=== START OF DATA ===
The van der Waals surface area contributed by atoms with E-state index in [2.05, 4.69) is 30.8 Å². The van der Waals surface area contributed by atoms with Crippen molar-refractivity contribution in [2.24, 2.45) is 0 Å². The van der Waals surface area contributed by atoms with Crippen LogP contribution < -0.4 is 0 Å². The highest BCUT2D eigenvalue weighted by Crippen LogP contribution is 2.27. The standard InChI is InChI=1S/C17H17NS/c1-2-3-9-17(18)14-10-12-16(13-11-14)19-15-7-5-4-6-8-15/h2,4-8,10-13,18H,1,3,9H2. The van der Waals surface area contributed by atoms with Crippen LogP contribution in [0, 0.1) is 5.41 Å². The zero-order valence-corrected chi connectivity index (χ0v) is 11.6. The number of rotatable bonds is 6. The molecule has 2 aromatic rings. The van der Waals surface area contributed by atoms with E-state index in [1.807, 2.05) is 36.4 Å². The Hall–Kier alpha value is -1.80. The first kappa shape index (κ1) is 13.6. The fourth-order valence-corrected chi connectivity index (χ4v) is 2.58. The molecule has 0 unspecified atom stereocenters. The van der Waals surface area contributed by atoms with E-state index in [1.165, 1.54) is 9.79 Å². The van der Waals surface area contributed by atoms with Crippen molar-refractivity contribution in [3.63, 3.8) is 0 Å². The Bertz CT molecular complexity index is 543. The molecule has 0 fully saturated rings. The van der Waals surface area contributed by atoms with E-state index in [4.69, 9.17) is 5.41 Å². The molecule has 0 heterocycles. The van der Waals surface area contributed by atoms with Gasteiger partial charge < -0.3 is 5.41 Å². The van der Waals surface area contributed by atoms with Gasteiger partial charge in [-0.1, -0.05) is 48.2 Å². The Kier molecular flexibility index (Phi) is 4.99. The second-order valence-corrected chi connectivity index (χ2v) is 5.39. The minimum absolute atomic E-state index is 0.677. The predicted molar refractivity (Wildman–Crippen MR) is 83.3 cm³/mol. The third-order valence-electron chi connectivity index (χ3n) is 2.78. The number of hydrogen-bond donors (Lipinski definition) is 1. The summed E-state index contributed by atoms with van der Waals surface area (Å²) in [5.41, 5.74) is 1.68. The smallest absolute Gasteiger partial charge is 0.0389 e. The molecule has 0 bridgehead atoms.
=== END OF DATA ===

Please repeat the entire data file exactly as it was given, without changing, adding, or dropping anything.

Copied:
The van der Waals surface area contributed by atoms with E-state index in [2.05, 4.69) is 30.8 Å². The van der Waals surface area contributed by atoms with Crippen molar-refractivity contribution in [2.24, 2.45) is 0 Å². The van der Waals surface area contributed by atoms with Crippen LogP contribution < -0.4 is 0 Å². The highest BCUT2D eigenvalue weighted by Crippen LogP contribution is 2.27. The standard InChI is InChI=1S/C17H17NS/c1-2-3-9-17(18)14-10-12-16(13-11-14)19-15-7-5-4-6-8-15/h2,4-8,10-13,18H,1,3,9H2. The van der Waals surface area contributed by atoms with Crippen LogP contribution in [0, 0.1) is 5.41 Å². The zero-order valence-corrected chi connectivity index (χ0v) is 11.6. The number of rotatable bonds is 6. The molecule has 2 aromatic rings. The van der Waals surface area contributed by atoms with E-state index in [1.807, 2.05) is 36.4 Å². The Hall–Kier alpha value is -1.80. The first kappa shape index (κ1) is 13.6. The fourth-order valence-corrected chi connectivity index (χ4v) is 2.58. The molecule has 0 unspecified atom stereocenters. The van der Waals surface area contributed by atoms with E-state index in [1.165, 1.54) is 9.79 Å². The van der Waals surface area contributed by atoms with Crippen molar-refractivity contribution in [3.63, 3.8) is 0 Å². The Bertz CT molecular complexity index is 543. The molecule has 0 fully saturated rings. The van der Waals surface area contributed by atoms with E-state index in [4.69, 9.17) is 5.41 Å². The molecule has 0 heterocycles. The van der Waals surface area contributed by atoms with Gasteiger partial charge < -0.3 is 5.41 Å². The van der Waals surface area contributed by atoms with Gasteiger partial charge in [-0.1, -0.05) is 48.2 Å². The Kier molecular flexibility index (Phi) is 4.99. The second-order valence-corrected chi connectivity index (χ2v) is 5.39. The minimum absolute atomic E-state index is 0.677. The predicted molar refractivity (Wildman–Crippen MR) is 83.3 cm³/mol. The third-order valence-electron chi connectivity index (χ3n) is 2.78. The number of hydrogen-bond donors (Lipinski definition) is 1. The summed E-state index contributed by atoms with van der Waals surface area (Å²) in [5.41, 5.74) is 1.68. The smallest absolute Gasteiger partial charge is 0.0389 e. The molecule has 0 bridgehead atoms.